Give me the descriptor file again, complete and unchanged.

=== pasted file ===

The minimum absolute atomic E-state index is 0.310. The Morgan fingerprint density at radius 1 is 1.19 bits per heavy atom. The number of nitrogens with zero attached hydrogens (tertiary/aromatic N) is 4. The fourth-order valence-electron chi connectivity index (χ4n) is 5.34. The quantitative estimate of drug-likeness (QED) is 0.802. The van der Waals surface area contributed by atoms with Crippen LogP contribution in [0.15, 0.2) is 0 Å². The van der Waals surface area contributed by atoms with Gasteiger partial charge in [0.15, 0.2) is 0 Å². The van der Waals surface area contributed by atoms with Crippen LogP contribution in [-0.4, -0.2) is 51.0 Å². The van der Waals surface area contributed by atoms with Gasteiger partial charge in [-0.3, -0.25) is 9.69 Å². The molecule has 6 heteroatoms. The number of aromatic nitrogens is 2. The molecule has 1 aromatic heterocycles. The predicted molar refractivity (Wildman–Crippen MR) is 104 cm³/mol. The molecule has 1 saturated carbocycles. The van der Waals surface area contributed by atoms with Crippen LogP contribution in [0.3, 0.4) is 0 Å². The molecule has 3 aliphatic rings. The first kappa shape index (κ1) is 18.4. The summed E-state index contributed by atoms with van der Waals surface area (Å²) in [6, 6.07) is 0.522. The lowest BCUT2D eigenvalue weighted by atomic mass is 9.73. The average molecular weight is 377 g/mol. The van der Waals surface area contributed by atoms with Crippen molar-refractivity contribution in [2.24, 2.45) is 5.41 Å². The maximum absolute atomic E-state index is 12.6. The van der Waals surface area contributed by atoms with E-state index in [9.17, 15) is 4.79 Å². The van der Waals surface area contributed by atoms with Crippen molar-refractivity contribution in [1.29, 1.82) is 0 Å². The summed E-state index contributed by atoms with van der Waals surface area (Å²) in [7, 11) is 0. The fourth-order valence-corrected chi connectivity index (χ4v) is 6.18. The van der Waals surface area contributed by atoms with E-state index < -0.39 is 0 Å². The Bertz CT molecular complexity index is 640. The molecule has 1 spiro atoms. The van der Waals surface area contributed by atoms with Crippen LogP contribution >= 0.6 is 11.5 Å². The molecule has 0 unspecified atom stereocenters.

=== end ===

The minimum absolute atomic E-state index is 0.310. The Morgan fingerprint density at radius 1 is 1.19 bits per heavy atom. The number of nitrogens with zero attached hydrogens (tertiary/aromatic N) is 4. The fourth-order valence-electron chi connectivity index (χ4n) is 5.34. The quantitative estimate of drug-likeness (QED) is 0.802. The van der Waals surface area contributed by atoms with Crippen LogP contribution in [0.15, 0.2) is 0 Å². The van der Waals surface area contributed by atoms with Gasteiger partial charge in [0.15, 0.2) is 0 Å². The van der Waals surface area contributed by atoms with Crippen LogP contribution in [-0.4, -0.2) is 51.0 Å². The van der Waals surface area contributed by atoms with Gasteiger partial charge in [-0.3, -0.25) is 9.69 Å². The molecule has 6 heteroatoms. The number of aromatic nitrogens is 2. The molecule has 1 aromatic heterocycles. The predicted molar refractivity (Wildman–Crippen MR) is 104 cm³/mol. The molecule has 1 saturated carbocycles. The van der Waals surface area contributed by atoms with Crippen LogP contribution in [0.3, 0.4) is 0 Å². The molecule has 3 aliphatic rings. The first kappa shape index (κ1) is 18.4. The summed E-state index contributed by atoms with van der Waals surface area (Å²) in [6, 6.07) is 0.522. The lowest BCUT2D eigenvalue weighted by atomic mass is 9.73. The average molecular weight is 377 g/mol. The van der Waals surface area contributed by atoms with Crippen molar-refractivity contribution in [2.24, 2.45) is 5.41 Å². The maximum absolute atomic E-state index is 12.6. The van der Waals surface area contributed by atoms with E-state index in [9.17, 15) is 4.79 Å². The van der Waals surface area contributed by atoms with Crippen molar-refractivity contribution in [1.29, 1.82) is 0 Å². The summed E-state index contributed by atoms with van der Waals surface area (Å²) in [7, 11) is 0. The fourth-order valence-corrected chi connectivity index (χ4v) is 6.18. The van der Waals surface area contributed by atoms with E-state index < -0.39 is 0 Å². The Bertz CT molecular complexity index is 640. The molecule has 1 spiro atoms. The van der Waals surface area contributed by atoms with Crippen LogP contribution >= 0.6 is 11.5 Å². The molecule has 0 unspecified atom stereocenters.